10 Steps for Successful Cover Cropping

While cover crops won’t be seeded for several months, the cover crop key decision season is upon us.  Make sure you keep these steps in mind to ensure success:

  1. Have a Goal. Ask: “What do I want to accomplish by planting a cover crop and what benefits do I want to work toward?”
  2. Select the Right Cover Crops to reach your goals. There are many species on the market and each has a distinct set of characteristics to achieve different outcomes. Wrong choices lead to more problems.
  3. Have a Plan. Think about changes that may be needed to your current farming system to allow for correct establishment (and management):
    • Modifying crop rotation (perhaps adding another crop to your rotation creates a wider window in fall)
    • Altering previous crop’s harvest slightly for more timing flexibility
    • Adjusting herbicide program for timely cover crop seeding
    • Additional pass in fall and/or spring for planting and spring termination
  4. Select a Field or Areas of Your Farm that will benefit most from a cover crop
  5. Think Small Acres starting out. Consider new management concepts needed when first trying cover crops.
  6. Get Seed Ordered Soon. It may take longer than you think for less-traditional seed to arrive. Good, clean seed is the most demanded too (seed, not grain. Seed is professionally grown and maintained for good quality and germination).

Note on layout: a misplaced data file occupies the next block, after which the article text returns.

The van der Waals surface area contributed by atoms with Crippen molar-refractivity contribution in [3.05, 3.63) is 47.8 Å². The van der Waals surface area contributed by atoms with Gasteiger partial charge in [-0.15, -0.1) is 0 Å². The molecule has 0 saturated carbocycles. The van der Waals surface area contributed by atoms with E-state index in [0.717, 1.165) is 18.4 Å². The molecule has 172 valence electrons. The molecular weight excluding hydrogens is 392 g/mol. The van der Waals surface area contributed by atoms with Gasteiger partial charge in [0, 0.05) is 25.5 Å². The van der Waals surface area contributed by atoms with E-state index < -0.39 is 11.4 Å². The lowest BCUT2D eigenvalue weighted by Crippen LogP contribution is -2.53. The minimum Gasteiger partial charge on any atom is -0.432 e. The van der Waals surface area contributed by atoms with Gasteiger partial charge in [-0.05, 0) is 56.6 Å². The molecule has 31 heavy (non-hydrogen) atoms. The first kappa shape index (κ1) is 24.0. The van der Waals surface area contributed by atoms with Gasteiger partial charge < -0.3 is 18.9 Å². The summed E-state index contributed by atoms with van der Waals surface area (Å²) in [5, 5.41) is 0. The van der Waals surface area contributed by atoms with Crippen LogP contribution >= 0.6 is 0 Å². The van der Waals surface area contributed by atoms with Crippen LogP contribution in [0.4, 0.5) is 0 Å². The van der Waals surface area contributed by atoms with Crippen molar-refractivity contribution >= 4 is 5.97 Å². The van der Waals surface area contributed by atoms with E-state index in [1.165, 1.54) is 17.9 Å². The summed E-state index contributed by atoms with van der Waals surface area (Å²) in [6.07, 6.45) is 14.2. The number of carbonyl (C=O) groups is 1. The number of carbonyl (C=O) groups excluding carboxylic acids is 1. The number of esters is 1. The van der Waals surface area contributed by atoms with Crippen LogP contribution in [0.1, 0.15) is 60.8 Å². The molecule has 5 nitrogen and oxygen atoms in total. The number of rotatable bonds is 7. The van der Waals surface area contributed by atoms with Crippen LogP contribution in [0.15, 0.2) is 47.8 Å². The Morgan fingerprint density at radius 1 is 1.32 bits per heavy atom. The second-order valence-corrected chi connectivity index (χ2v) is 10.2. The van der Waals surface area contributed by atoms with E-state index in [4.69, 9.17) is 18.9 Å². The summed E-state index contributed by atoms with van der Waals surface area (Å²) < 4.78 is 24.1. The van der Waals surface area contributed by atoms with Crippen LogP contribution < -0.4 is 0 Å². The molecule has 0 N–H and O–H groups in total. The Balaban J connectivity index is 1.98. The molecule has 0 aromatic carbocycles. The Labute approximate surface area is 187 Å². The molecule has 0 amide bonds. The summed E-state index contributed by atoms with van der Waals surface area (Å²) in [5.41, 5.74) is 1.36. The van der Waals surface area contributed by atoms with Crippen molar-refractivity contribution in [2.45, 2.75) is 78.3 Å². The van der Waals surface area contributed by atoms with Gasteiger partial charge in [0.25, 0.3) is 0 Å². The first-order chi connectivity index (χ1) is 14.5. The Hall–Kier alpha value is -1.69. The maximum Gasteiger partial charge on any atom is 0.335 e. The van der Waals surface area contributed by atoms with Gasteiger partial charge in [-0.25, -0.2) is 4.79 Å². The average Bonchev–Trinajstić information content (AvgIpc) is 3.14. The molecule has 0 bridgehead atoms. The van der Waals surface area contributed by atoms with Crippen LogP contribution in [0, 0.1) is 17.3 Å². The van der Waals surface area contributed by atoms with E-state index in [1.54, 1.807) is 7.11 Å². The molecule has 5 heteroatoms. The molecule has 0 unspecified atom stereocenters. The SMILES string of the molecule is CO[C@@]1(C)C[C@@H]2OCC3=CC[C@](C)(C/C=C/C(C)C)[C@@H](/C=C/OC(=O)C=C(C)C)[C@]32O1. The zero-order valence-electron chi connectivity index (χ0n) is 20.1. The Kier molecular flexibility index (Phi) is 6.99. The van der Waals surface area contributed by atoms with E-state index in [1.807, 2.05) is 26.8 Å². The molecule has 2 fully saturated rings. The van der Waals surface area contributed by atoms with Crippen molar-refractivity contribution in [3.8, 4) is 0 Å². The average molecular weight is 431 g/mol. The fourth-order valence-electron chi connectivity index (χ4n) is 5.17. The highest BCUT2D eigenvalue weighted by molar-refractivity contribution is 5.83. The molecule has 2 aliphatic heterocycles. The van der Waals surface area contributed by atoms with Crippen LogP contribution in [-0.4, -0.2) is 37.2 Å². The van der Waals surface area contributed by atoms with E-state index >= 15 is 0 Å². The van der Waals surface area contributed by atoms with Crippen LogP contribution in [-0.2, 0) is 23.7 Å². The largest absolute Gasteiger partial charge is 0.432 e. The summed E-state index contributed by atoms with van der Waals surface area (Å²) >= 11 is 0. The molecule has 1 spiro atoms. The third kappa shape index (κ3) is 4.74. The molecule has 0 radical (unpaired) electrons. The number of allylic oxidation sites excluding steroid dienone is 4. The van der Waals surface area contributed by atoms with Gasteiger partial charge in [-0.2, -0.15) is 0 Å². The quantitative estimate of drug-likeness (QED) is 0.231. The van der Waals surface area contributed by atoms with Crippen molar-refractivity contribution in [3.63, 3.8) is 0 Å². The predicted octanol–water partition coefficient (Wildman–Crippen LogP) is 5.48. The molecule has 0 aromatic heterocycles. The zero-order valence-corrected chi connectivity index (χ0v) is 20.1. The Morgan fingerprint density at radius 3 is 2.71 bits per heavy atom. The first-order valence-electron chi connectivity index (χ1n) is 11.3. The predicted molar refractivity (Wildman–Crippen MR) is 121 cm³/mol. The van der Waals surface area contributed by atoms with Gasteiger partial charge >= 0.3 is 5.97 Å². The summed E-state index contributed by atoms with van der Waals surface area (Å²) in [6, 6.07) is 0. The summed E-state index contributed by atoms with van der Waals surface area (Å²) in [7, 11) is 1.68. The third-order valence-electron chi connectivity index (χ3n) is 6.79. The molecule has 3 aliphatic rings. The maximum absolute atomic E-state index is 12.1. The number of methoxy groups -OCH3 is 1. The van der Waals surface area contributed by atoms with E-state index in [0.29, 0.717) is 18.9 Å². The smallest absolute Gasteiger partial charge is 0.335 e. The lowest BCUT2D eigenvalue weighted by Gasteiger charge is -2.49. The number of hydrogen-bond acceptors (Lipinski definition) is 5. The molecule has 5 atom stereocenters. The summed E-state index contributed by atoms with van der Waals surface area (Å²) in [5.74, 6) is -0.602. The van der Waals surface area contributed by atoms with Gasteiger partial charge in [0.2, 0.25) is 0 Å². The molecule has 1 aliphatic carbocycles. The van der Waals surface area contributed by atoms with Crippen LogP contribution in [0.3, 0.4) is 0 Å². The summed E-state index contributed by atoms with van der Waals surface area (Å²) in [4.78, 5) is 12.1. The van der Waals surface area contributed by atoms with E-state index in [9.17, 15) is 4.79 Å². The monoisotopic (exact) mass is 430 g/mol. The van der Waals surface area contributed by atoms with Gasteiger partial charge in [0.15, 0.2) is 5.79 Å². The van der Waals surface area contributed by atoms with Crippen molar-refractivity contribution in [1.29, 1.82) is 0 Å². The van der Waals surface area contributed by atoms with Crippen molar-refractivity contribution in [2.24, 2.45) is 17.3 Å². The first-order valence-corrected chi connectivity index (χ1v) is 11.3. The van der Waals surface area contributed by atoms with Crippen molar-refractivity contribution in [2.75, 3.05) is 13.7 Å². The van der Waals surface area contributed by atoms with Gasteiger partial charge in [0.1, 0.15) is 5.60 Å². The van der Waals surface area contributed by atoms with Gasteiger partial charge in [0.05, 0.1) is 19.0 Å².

7. Allocate Labor and Equipment. Depending on your seeding plan, you may need extra help for prompt seeding after cash crop harvest. If the plan includes custom seeding, communicate plans early to ensure timely application.
  8. Consider Leaving a Check Strip for Comparison. How better to determine progress than by seeing uncovered ground side-by-side?
  9. Balance Goals and Spring Management Wisely. Even the perfect cover crop not managed or terminated correctly in spring can lead to setbacks for your subsequent cash crop.
  10. Make a Commitment. Some goals are easily noticed and well defined, but improving soil health is a journey, not a destination. It takes time to regenerate soil and demands producers consider long term expectations, no matter the initial goal or objective.